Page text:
By Anthony Tan Seven centimetres shy of the two metre mark but more lanky than statuesque, Andy...
By Anthony Tan
Seven centimetres shy of the two metre mark but more lanky than statuesque, Andy Flickinger feels that after two up and down years following his breakthrough win in Plouay, his luck is about to change.
His four years with AG2r Prévoyance were not without success, however. A stage win in Paris-Correze, another last year at the Circuit de la Sarthe, and, of course, his finest moment to date - victory at the GP Plouay in 2003. But a rather controversial selection - or better put, non-selection for Flickinger - for last year's Tour de France squad saw him pick up the phone and dial the number of team manager Jean René Bernaudeau. Two weeks later, a deal was done: the next two seasons would see the 27 year-old ride for Bouygues Telecom.
"We started to speak together at the start of July," recalls Flickinger. "We spoke first by telephone in the first week of the Tour de France; I called him and then he called me the next week to speak about the contract, then that was it."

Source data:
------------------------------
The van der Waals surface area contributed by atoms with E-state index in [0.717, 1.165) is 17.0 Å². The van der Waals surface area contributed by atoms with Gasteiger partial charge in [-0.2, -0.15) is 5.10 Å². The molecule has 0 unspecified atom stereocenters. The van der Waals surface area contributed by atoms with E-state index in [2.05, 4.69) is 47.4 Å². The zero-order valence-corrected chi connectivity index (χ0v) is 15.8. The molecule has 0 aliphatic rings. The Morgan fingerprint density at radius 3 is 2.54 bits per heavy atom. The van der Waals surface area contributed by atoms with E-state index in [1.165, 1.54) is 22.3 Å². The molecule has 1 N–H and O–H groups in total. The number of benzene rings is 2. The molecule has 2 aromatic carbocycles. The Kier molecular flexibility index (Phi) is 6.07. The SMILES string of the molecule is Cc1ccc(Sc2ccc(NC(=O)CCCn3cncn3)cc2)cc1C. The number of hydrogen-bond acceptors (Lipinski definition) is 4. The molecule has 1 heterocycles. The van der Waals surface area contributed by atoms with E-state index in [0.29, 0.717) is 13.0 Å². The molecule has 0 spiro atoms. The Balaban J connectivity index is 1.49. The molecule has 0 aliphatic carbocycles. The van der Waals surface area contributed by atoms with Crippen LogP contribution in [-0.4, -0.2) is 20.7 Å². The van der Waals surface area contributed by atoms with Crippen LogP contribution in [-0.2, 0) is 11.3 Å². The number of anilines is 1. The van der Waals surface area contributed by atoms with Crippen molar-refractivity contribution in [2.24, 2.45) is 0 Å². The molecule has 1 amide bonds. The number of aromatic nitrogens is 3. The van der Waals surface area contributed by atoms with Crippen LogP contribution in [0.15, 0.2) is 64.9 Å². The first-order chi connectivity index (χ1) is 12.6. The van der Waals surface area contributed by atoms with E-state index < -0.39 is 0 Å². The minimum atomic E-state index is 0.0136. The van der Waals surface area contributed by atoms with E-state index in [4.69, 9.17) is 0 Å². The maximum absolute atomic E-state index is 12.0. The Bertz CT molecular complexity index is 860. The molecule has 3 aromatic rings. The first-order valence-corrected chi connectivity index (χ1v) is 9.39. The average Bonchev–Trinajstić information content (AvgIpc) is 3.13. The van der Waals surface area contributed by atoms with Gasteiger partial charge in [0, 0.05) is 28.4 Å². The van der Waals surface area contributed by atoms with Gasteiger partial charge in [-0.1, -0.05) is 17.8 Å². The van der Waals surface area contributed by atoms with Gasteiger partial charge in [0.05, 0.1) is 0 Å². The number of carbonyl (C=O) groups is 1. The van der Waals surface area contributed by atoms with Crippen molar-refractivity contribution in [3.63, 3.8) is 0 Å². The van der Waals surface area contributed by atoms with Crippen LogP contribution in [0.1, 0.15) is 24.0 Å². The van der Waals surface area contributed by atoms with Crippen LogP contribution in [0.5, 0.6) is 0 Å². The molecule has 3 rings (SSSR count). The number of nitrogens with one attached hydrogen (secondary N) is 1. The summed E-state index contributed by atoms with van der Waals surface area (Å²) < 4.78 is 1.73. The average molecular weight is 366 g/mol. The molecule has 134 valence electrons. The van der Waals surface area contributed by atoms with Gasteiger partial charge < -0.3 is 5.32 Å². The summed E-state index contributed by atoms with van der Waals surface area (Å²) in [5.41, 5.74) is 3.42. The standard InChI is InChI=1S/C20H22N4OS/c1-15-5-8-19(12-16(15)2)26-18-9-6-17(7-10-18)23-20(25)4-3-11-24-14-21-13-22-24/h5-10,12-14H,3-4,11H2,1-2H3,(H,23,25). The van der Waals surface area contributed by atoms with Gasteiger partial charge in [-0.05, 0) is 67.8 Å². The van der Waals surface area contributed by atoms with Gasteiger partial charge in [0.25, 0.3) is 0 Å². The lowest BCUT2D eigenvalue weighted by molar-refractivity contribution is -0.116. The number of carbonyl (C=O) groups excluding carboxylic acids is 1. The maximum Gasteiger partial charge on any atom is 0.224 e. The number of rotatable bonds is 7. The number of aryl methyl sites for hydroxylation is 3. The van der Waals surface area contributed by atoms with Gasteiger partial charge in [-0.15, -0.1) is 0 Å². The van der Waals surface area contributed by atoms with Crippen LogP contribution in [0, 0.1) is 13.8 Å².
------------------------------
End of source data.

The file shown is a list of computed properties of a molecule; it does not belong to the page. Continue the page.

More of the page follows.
Asked what he's expecting of himself, having just completed a week's racing in Italy at Tirreno-Adriatico, the approachable man from St Martin d'Heres isn't quite sure.
"I don't know... I just want to do my best this year; I worked a lot this winter and I am skinny for the start of the season. I want to be strong in the Classics, and after, I want to make the Giro [d'Italia team] and be good in the Giro. After, I don't know if I'll go to the Tour de France or not, but I want to be good for the team and be [an] important [rider] in the team."
Okay, so what does Monsieur Bernaudeau expect, then?
"He wants me to be me, to be normal, to do my best, to be serious, and to boost the younger riders because of my experience."
That's plenty of things to think about, but so far, Flickinger is taking it all in those big strides of his. A fact helped by his eight years as a professional, which also keeps him grounded when people ask him if he feels any extra pressure to come away with another big win.
"The first year after Plouay I thought that, but now I don't," he said. "I'm a rider, I do my job, and I'm sure if I do my job, I'm going to be strong. But sometimes you are lucky, sometimes you are not... and I think this year I'm going to be lucky."
Look out for the interview with Andy Flickinger later this week.
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